The doctoral program in clinical psychology at Northern Illinois University is based on the scientist-practitioner model of training. The faculty believes clinical psychologists trained in this model are uniquely able to bring a scientific approach to professional practice and a clinical perspective to research. We also believe the scientist-practitioner model prepares today’s students to guide the future course of the profession by providing them with a strong foundation in experimental and clinical psychology; research skills to conduct scientific studies and evaluate clinical practice; clinical skills for entry into the practice of clinical psychology; flexibility in attitude and approach; and a commitment to life-long learning.

In accordance with the scientist-practitioner model, students are continuously encouraged to integrate research and practice in their professional conduct. Because our program attracts students with a variety of career aspirations in practice, teaching and research, the scientist-practitioner model allows our students to obtain broad training while maintaining a high degree of individual focus consistent with their chosen roles in the profession. Moreover, the diversity of student career paths facilitates the integration of science and practice in the daily activities of the training program.

The clinical area’s dedication to a diverse multicultural environment is reflected at every level of the program including the recruitment and retention of students and faculty, coursework, research, mentoring and clinical training. The faculty tries to meet, in a sensitive manner, the needs of all students, including those who bring diversity to our program through their ethnicity, language or other characteristics. Visit our diversity page for more information on how we approach diversity in our program.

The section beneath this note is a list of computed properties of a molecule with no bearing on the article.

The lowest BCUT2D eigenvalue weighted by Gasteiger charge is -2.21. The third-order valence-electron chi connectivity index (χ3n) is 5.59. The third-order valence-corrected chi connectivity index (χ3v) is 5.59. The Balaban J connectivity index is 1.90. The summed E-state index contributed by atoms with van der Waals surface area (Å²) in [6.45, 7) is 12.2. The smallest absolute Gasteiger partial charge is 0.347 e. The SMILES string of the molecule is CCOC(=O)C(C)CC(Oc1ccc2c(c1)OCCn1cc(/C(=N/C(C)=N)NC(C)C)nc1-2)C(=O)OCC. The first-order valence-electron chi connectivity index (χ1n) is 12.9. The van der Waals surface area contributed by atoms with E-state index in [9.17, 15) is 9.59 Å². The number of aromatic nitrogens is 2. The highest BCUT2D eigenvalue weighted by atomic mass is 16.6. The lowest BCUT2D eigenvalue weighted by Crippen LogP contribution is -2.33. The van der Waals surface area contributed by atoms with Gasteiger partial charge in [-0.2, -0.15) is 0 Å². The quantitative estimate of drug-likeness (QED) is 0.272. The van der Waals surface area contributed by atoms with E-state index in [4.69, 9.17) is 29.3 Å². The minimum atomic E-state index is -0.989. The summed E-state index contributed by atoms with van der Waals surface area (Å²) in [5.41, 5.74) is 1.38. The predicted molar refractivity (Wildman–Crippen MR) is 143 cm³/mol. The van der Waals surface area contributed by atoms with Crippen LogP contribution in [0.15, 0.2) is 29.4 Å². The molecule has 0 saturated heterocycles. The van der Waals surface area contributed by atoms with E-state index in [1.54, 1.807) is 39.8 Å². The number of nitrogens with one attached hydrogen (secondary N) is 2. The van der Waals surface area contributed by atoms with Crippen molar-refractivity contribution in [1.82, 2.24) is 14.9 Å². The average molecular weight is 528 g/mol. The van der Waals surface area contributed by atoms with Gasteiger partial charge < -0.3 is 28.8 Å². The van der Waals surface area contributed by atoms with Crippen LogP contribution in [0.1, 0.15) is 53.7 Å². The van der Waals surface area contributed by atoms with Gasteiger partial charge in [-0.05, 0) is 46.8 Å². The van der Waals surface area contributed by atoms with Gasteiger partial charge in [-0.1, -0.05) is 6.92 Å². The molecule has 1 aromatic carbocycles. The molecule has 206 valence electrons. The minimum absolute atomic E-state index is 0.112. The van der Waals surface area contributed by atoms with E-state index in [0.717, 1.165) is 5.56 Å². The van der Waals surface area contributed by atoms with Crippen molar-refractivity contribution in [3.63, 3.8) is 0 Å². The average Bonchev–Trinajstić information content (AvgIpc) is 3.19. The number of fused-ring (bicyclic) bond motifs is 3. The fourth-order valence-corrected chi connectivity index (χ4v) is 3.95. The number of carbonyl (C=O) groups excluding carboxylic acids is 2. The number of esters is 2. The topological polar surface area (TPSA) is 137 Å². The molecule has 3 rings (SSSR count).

While the doctoral program in psychology is structured with respect to course content and sequence (see degree requirements), the specific courses and training experiences are shaped by on-going program evaluation. To promote student input in this process, students are actively involved in decision-making concerning the clinical area, as we use an iterative process listening to student input and soliciting feedback on multiple issues related to the curriculum and the program more broadly. Students are involved in recruiting and orienting incoming clinical students, evaluating candidates for positions on the clinical faculty and providing input to the clinical faculty regarding area revisions.

The three primary aims of the training program are listed below.

  1. Graduates will have broad knowledge of psychological theory and research relevant to work in both clinical and research settings in the scientist-practitioner tradition.
  2. Graduates will be able to apply scientific methods to answer theoretical and applied questions.
  3. Graduates will be prepared for entry into the practice of clinical psychology.
Consistent with these aims, the program trains students to become competent in the following areas that are essential for success in the field of clinical psychology:
  • Research
  • Ethical and Legal Standards
  • Individual and Cultural Diversity
  • Professional Values, Attitudes, and Behaviors
  • Communication and Interpersonal Skills
  • Assessment
  • Intervention
  • Supervision
  • Consultation and Interprofessional/Interdisciplinary Skills


Contact Us

Department of Psychology
Psychology-Computer Science Building room 400

Director of Graduate Studies
Kevin Wu, Ph.D

Graduate Studies Assistant

Admission Questions